FRESH concerns have been raised over the introduction of the national living wage after a “significant” number of small firms warned of a negative impact on their business from the move.
A major survey of more than 1,200 smaller companies found that almost two out of five believe the £7.20 an hour rate from next year will take its toll on areas including job creation, pricing and investment.
The pay rate, for over-25s, comes into force next April, although it will be below the current voluntary living wage.
The Federation of Small Businesses (FSB) said today that its research showed that only one in 20 firms thought the UK government’s decision to introduce a new rate, which rises to £9 an hour by 2020, would have a positive impact on their business.
Wholesale and retail firms, as well as those in accommodation and food services, are most likely to be affected, the report noted. It comes after concerns were raised recently by a number of large businesses, including JD Wetherspoon, Next and Premier Inn-owner Whitbread, over the plans.
The FSB warned that although small business confidence and hiring intentions have been strong in recent years, there has been a “marked cooling” in confidence since the summer Budget.
FSB chairman John Allan said: “Over half of our members already pay their staff the voluntary living wage, but those that don’t are often operating in highly competitive sectors with very tight margins.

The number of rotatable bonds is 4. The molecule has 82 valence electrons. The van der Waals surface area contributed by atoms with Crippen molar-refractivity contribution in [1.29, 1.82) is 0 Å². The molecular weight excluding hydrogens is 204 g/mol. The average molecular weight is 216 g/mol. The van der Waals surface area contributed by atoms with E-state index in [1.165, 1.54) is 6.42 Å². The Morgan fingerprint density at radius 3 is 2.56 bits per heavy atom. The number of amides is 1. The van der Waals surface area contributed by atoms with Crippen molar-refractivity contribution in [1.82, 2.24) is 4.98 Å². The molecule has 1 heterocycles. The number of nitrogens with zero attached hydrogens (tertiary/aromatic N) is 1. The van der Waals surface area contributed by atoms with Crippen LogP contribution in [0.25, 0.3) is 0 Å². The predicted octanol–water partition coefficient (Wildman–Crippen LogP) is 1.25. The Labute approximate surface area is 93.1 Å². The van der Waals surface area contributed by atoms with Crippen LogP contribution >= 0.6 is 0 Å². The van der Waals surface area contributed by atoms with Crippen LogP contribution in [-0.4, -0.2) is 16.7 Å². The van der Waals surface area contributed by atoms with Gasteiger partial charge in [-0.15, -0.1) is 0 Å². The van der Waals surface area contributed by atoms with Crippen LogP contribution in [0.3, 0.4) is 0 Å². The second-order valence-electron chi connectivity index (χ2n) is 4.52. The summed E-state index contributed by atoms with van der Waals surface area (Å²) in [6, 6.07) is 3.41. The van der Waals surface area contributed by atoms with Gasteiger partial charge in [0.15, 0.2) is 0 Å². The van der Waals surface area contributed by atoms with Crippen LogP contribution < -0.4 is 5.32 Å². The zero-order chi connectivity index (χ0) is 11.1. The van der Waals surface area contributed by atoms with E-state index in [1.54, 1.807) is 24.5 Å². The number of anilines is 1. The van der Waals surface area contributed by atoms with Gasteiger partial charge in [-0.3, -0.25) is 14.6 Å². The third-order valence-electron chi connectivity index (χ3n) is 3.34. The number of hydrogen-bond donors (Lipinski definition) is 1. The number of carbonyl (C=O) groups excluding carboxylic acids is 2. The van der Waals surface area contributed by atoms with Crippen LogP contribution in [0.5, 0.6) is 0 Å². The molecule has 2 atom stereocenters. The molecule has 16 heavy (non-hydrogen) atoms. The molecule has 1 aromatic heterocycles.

“Without improved productivity there is a real risk that higher enforced statutory wages will lead to fewer jobs being created, fewer hours for existing staff and unfortunately, in some cases job losses.”
Around 1,800 firms are now paying the living wage of £7.85 an hour, and £9.15 in London, set by the Living Wage Foundation.
Accredited employers commit to paying staff at least the UK and London rates, as well as sub-contractors working on their premises.
Recent analysis from the Resolution Foundation think tank found that around one in five employees in small businesses are set to get a pay rise as a result of the new national living wage, with total wage bills rising by 0.3 per cent. By 2020, almost three in ten workers are expected to get a pay rise.
A UK government spokesman said: “The new national living wage is an essential part of moving to a higher wage, lower tax, lower welfare society where work always pays and the majority of households are better off.
“The government also recognises that the national living wage needs to be affordable for businesses – that’s why we’ve set it at a level recommended by leading experts.”
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